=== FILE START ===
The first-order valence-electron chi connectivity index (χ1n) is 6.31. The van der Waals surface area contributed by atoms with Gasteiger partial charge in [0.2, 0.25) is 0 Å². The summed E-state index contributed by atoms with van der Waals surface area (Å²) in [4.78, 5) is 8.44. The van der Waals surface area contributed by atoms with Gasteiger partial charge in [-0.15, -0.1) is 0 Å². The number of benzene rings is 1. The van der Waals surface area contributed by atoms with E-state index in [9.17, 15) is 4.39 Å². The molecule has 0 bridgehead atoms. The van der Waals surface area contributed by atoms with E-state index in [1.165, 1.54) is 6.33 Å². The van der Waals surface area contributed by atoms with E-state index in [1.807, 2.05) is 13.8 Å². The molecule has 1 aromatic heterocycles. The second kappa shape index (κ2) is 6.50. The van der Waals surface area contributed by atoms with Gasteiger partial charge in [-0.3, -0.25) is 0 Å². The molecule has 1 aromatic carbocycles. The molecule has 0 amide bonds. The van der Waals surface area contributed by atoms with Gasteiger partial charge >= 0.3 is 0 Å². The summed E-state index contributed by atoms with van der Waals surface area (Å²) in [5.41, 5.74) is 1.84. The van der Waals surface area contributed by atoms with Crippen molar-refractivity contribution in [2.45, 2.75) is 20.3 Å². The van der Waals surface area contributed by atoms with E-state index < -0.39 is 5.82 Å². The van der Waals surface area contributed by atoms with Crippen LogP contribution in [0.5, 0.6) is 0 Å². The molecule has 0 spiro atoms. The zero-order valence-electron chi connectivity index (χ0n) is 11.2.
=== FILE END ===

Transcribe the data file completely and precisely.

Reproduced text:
The first-order valence-electron chi connectivity index (χ1n) is 6.31. The van der Waals surface area contributed by atoms with Gasteiger partial charge in [0.2, 0.25) is 0 Å². The summed E-state index contributed by atoms with van der Waals surface area (Å²) in [4.78, 5) is 8.44. The van der Waals surface area contributed by atoms with Gasteiger partial charge in [-0.15, -0.1) is 0 Å². The number of benzene rings is 1. The van der Waals surface area contributed by atoms with E-state index in [9.17, 15) is 4.39 Å². The molecule has 0 bridgehead atoms. The van der Waals surface area contributed by atoms with E-state index in [1.165, 1.54) is 6.33 Å². The van der Waals surface area contributed by atoms with E-state index in [1.807, 2.05) is 13.8 Å². The molecule has 1 aromatic heterocycles. The second kappa shape index (κ2) is 6.50. The van der Waals surface area contributed by atoms with Gasteiger partial charge in [-0.3, -0.25) is 0 Å². The molecule has 1 aromatic carbocycles. The molecule has 0 amide bonds. The van der Waals surface area contributed by atoms with Gasteiger partial charge >= 0.3 is 0 Å². The summed E-state index contributed by atoms with van der Waals surface area (Å²) in [5.41, 5.74) is 1.84. The van der Waals surface area contributed by atoms with Crippen molar-refractivity contribution in [2.45, 2.75) is 20.3 Å². The van der Waals surface area contributed by atoms with E-state index < -0.39 is 5.82 Å². The van der Waals surface area contributed by atoms with Crippen LogP contribution in [0.5, 0.6) is 0 Å². The molecule has 0 spiro atoms. The zero-order valence-electron chi connectivity index (χ0n) is 11.2.